As virtual reality headsets hit the market, they bring with them the echoes of Macbeth’s words: the world they immerse you in might look or even sound right, but can’t be touched or grasped. Seeing a dagger on the table before you, you might try to reach for it, but as your arm simply goes through the air, you are left with the ghostly feeling that things are not so real. Impalpable objects are not convincing, and integrating touch into new technologies is the next frontier. But why, to Macbeth and to us, does touch matter so much? What does it bring, that vision doesn’t?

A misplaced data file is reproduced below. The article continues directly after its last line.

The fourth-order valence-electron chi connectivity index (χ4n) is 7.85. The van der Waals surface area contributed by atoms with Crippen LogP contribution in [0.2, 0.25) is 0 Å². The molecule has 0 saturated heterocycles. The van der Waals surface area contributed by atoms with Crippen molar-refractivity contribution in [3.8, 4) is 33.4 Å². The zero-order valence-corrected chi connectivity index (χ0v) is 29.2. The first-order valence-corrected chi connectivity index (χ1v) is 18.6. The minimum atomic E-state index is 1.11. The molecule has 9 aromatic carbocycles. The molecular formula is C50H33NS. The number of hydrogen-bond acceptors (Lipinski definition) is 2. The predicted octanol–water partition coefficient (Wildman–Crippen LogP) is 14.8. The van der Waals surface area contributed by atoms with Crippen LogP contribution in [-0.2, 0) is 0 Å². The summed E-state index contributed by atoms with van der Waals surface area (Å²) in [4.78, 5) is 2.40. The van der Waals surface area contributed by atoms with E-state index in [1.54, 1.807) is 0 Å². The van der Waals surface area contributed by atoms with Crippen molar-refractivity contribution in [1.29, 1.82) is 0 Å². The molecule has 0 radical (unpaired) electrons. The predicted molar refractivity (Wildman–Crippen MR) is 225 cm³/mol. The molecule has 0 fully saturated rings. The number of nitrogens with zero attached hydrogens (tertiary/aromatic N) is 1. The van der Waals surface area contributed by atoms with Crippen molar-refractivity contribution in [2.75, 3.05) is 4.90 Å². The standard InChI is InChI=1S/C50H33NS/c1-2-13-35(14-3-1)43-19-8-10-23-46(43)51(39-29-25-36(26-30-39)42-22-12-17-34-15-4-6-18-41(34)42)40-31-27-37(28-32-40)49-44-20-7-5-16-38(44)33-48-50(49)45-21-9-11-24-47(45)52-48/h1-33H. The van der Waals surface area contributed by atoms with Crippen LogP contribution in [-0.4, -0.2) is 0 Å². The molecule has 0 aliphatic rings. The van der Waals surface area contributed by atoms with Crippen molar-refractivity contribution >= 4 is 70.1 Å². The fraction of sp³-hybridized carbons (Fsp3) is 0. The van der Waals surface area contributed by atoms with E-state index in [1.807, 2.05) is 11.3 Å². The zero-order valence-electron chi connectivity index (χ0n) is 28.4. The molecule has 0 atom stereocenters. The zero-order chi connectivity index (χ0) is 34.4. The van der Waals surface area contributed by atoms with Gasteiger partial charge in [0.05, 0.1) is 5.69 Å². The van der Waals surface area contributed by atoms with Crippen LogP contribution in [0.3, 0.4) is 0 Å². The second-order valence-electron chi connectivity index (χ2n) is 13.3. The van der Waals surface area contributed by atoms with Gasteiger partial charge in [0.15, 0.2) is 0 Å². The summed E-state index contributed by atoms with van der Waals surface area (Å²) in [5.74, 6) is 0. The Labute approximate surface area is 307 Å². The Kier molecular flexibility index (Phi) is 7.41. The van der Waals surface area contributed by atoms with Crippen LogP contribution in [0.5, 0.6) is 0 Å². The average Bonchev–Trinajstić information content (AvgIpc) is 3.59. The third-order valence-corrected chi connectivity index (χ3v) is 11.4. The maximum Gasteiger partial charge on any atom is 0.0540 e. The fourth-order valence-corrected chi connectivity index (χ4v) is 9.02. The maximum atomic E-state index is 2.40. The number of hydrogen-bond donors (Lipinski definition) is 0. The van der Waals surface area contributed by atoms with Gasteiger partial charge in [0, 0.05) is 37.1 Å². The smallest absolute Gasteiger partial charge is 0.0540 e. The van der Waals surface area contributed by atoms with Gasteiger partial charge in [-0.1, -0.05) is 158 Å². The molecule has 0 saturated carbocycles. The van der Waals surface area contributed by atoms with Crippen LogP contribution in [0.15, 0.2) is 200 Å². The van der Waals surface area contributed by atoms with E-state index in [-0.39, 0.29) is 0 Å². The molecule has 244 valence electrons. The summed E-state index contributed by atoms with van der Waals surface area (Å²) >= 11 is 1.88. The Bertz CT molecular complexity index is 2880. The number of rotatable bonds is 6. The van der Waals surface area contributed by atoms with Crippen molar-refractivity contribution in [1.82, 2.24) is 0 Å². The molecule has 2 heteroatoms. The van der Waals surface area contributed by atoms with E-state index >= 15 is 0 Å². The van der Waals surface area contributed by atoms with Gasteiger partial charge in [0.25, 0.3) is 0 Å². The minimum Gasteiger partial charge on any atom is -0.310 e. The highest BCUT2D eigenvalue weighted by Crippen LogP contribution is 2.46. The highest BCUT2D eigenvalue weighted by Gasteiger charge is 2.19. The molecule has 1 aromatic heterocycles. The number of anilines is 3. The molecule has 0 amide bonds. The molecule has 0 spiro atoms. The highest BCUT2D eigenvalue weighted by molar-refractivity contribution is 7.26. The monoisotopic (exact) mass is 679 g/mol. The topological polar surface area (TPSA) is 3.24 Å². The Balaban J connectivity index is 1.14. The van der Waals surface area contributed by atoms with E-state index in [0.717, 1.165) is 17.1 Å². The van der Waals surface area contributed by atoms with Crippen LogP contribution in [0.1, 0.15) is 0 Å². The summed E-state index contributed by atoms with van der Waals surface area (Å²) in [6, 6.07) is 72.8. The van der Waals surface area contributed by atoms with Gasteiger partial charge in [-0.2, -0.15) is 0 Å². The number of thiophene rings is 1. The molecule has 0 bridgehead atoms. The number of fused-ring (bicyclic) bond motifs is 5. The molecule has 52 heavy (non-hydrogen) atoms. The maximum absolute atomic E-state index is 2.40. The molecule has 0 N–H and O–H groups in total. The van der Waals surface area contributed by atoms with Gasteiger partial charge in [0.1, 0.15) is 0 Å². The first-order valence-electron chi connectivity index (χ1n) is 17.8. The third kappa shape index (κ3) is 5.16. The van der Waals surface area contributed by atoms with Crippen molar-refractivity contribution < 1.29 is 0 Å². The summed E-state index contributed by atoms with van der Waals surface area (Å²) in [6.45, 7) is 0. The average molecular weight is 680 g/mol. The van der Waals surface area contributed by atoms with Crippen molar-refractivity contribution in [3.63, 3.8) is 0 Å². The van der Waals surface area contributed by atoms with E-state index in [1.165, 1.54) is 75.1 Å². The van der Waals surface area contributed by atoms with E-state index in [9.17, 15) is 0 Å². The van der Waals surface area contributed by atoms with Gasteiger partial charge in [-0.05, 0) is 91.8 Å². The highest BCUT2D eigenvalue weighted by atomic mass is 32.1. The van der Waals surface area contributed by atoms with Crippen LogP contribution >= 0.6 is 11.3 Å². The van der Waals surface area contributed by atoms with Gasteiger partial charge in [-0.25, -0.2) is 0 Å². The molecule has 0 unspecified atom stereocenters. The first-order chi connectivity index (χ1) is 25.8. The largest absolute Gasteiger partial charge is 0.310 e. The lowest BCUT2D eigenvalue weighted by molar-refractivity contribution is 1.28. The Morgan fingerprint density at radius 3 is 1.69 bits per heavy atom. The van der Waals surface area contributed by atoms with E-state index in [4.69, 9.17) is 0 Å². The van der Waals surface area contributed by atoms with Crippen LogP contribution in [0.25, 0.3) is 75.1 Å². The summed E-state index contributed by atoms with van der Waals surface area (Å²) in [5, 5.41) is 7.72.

Missing a whole family of sensations can be disturbing – yet the absence of tactile experiences seems to have more damaging consequences than the absence of other experiences, for instance olfactory ones.